The Investor Protection Reform Creates a new independent watchdog, housed at the Federal Reserve, with the authority to ensure American consumers get the clear, accurate information they need to shop for mortgages, credit cards, and other financial products, and protect them from hidden fees, abusive terms, and deceptive practices. Executive compensation and corporate governance matters were always a focus. Prior to Dodd-Frank’s enactment, the SEC was already taking action to enhance certain disclosure rules that focus on providing more information on the role of the board and the voting rights of brokers.
Companies are required to disclose whether a compensation adviser has been engaged, whether any potential conflict of interest exists, and, if so, the nature of that conflict. The Credit Rating Reform s expands the Securities and Exchange Commission’s oversight of credit rating agencies, while at the same time altering the use of credit ratings in a broad range of regulations and impacting the public disclosure of credit ratings in securities offerings.
The Commission has began rulemaking to implement its oversight authority through a series of rules regarding required disclosures in connection with credit ratings, prohibited activities, governance, internal controls and conflicts of interest. Various federal agencies also have identified those rules which reference credit ratings and are in the process of substituting alternative standards of creditworthiness in place of those ratings; however, making alternative standards has proven a difficult task. Under the Volcker Rule, banks can no longer own, invest, or sponsor hedge funds, private equity funds, or any proprietary trading operations for their own profit.
It prevents financial firms from using deposits that are insured by the FDIC to run hedge funds and private equity funds. The Rule also limits the liabilities that the largest banks could hold. These banks changed into commercial banks during the financial crisis just so they could take advantage of taxpayer-funded bailouts. It also seeks to protect depositors in the largest retail banks. The Volcker Rule was designed to prevent large banks from becoming too big to fail.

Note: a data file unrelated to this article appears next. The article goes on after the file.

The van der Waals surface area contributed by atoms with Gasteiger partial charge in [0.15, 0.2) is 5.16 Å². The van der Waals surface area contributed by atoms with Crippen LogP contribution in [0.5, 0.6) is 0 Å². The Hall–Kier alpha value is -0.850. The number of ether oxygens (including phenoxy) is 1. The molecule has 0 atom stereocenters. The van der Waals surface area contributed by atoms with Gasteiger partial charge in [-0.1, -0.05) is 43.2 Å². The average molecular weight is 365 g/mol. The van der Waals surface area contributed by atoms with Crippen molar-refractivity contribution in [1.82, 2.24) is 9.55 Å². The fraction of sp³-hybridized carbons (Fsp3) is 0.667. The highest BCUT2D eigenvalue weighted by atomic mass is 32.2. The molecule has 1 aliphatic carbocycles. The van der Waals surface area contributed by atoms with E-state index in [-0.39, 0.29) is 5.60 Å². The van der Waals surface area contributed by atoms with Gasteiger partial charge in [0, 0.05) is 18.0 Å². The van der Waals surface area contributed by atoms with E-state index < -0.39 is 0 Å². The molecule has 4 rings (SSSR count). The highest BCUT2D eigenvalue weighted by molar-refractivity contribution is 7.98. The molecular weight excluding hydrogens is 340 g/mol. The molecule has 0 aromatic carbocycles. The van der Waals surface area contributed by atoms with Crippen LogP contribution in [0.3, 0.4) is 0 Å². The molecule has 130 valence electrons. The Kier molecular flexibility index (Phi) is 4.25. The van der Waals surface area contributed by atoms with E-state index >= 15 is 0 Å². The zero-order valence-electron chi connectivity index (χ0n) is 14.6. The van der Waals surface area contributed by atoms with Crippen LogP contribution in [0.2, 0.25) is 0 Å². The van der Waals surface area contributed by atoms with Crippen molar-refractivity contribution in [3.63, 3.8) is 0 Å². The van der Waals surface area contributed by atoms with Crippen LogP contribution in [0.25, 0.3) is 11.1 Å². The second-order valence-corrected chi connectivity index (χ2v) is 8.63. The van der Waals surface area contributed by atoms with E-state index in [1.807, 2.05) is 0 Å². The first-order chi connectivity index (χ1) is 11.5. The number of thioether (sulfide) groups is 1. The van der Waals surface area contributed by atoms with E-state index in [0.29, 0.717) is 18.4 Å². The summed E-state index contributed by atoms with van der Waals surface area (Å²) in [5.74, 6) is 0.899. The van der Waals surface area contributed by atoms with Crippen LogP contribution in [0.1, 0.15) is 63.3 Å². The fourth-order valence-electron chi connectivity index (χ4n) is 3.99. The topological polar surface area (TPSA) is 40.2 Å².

This means that the failure of the bank would devastate the economy, requiring that it must be bailed out with taxpayer funds. The Capital Requirements Act requires the federal regulators to establish consolidated capital requirements for any type of depository institution holding company that are not less than the federal regulatory capital requirements for depository institutions. These requirements will include minimum leverage and risk-based capital standards.
This Act also applies the “source of strength” doctrine to thrift holding companies and holding companies of industrial loan banks. This doctrine, which has been applied to bank holding companies for many years, requires each holding company to serve as a source of financial strength for its depository institution subsidiary. Through this requirement, the Dodd-Frank Act intends to establish some parity in the capital standards applicable to holding companies of depository institutions, regardless of charter type. Although their intentions might have been honorable, I do not support the Dodd Frank Act.
Based off my research, their lack of understanding of our industry and the consequences of their actions seems to have hurt both people’s ability to perform and the people they serve. I strongly believe that Dodd-Frank not only harms the financial industry as a whole but more importantly it harms the very group it claims to help, the consumer. I think that an independent evaluation should be made and due diligence should be done before any additional initiatives of the Dodd-Frank Act are enforced.
If this is done objectively, our leaders will see that the only true solution is to eliminate Dodd-Frank.